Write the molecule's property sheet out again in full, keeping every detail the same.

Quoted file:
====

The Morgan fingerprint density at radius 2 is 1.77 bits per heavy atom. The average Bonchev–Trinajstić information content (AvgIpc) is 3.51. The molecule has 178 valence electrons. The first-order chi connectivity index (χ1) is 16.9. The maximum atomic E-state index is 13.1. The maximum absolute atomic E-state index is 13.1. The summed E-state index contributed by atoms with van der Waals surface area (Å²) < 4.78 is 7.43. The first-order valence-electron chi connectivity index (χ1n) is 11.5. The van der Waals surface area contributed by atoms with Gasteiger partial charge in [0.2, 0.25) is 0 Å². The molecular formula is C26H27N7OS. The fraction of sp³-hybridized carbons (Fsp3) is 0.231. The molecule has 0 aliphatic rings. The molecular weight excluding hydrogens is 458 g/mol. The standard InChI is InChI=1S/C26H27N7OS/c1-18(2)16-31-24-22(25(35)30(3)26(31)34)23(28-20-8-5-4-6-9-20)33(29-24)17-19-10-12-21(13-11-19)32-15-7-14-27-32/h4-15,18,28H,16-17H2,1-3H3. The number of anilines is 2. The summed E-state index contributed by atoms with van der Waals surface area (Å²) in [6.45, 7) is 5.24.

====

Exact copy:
The Morgan fingerprint density at radius 2 is 1.77 bits per heavy atom. The average Bonchev–Trinajstić information content (AvgIpc) is 3.51. The molecule has 178 valence electrons. The first-order chi connectivity index (χ1) is 16.9. The maximum atomic E-state index is 13.1. The maximum absolute atomic E-state index is 13.1. The summed E-state index contributed by atoms with van der Waals surface area (Å²) < 4.78 is 7.43. The first-order valence-electron chi connectivity index (χ1n) is 11.5. The van der Waals surface area contributed by atoms with Gasteiger partial charge in [0.2, 0.25) is 0 Å². The molecular formula is C26H27N7OS. The fraction of sp³-hybridized carbons (Fsp3) is 0.231. The molecule has 0 aliphatic rings. The molecular weight excluding hydrogens is 458 g/mol. The standard InChI is InChI=1S/C26H27N7OS/c1-18(2)16-31-24-22(25(35)30(3)26(31)34)23(28-20-8-5-4-6-9-20)33(29-24)17-19-10-12-21(13-11-19)32-15-7-14-27-32/h4-15,18,28H,16-17H2,1-3H3. The number of anilines is 2. The summed E-state index contributed by atoms with van der Waals surface area (Å²) in [6.45, 7) is 5.24.